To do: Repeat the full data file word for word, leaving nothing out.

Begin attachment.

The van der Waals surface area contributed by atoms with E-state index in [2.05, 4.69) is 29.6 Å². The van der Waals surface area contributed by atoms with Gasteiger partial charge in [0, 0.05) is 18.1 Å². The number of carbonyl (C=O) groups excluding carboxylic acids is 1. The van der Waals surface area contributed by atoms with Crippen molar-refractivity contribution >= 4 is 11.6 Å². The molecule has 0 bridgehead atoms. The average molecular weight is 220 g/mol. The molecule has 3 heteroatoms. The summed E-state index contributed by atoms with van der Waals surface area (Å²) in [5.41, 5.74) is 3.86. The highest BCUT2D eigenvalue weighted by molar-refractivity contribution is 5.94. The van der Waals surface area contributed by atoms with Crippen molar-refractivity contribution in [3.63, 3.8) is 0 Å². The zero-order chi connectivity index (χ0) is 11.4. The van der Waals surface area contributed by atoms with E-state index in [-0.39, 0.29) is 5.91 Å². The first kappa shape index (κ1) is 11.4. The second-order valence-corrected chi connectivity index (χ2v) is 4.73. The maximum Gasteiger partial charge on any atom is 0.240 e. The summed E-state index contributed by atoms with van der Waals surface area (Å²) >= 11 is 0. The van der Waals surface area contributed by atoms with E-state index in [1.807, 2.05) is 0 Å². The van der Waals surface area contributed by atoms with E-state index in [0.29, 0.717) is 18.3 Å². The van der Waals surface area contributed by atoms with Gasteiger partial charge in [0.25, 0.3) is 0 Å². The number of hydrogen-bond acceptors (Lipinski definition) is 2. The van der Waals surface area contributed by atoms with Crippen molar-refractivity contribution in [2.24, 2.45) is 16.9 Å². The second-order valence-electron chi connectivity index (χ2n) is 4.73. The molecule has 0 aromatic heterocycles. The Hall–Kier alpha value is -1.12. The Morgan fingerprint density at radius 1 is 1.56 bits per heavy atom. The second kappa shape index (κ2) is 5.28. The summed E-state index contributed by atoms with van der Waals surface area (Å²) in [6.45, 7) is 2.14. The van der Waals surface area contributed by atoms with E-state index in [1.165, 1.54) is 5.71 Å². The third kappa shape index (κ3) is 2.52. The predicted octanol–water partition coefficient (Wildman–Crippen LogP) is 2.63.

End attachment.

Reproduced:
The van der Waals surface area contributed by atoms with E-state index in [2.05, 4.69) is 29.6 Å². The van der Waals surface area contributed by atoms with Gasteiger partial charge in [0, 0.05) is 18.1 Å². The number of carbonyl (C=O) groups excluding carboxylic acids is 1. The van der Waals surface area contributed by atoms with Crippen molar-refractivity contribution >= 4 is 11.6 Å². The molecule has 0 bridgehead atoms. The average molecular weight is 220 g/mol. The molecule has 3 heteroatoms. The summed E-state index contributed by atoms with van der Waals surface area (Å²) in [5.41, 5.74) is 3.86. The highest BCUT2D eigenvalue weighted by molar-refractivity contribution is 5.94. The van der Waals surface area contributed by atoms with Crippen molar-refractivity contribution in [3.63, 3.8) is 0 Å². The zero-order chi connectivity index (χ0) is 11.4. The van der Waals surface area contributed by atoms with E-state index in [-0.39, 0.29) is 5.91 Å². The first kappa shape index (κ1) is 11.4. The second-order valence-corrected chi connectivity index (χ2v) is 4.73. The maximum Gasteiger partial charge on any atom is 0.240 e. The summed E-state index contributed by atoms with van der Waals surface area (Å²) >= 11 is 0. The van der Waals surface area contributed by atoms with E-state index in [1.807, 2.05) is 0 Å². The van der Waals surface area contributed by atoms with E-state index in [0.29, 0.717) is 18.3 Å². The van der Waals surface area contributed by atoms with Gasteiger partial charge in [0.25, 0.3) is 0 Å². The number of hydrogen-bond acceptors (Lipinski definition) is 2. The van der Waals surface area contributed by atoms with Crippen molar-refractivity contribution in [2.24, 2.45) is 16.9 Å². The second-order valence-electron chi connectivity index (χ2n) is 4.73. The molecule has 0 aromatic heterocycles. The Hall–Kier alpha value is -1.12. The Morgan fingerprint density at radius 1 is 1.56 bits per heavy atom. The second kappa shape index (κ2) is 5.28. The summed E-state index contributed by atoms with van der Waals surface area (Å²) in [6.45, 7) is 2.14. The van der Waals surface area contributed by atoms with E-state index in [1.165, 1.54) is 5.71 Å². The third kappa shape index (κ3) is 2.52. The predicted octanol–water partition coefficient (Wildman–Crippen LogP) is 2.63.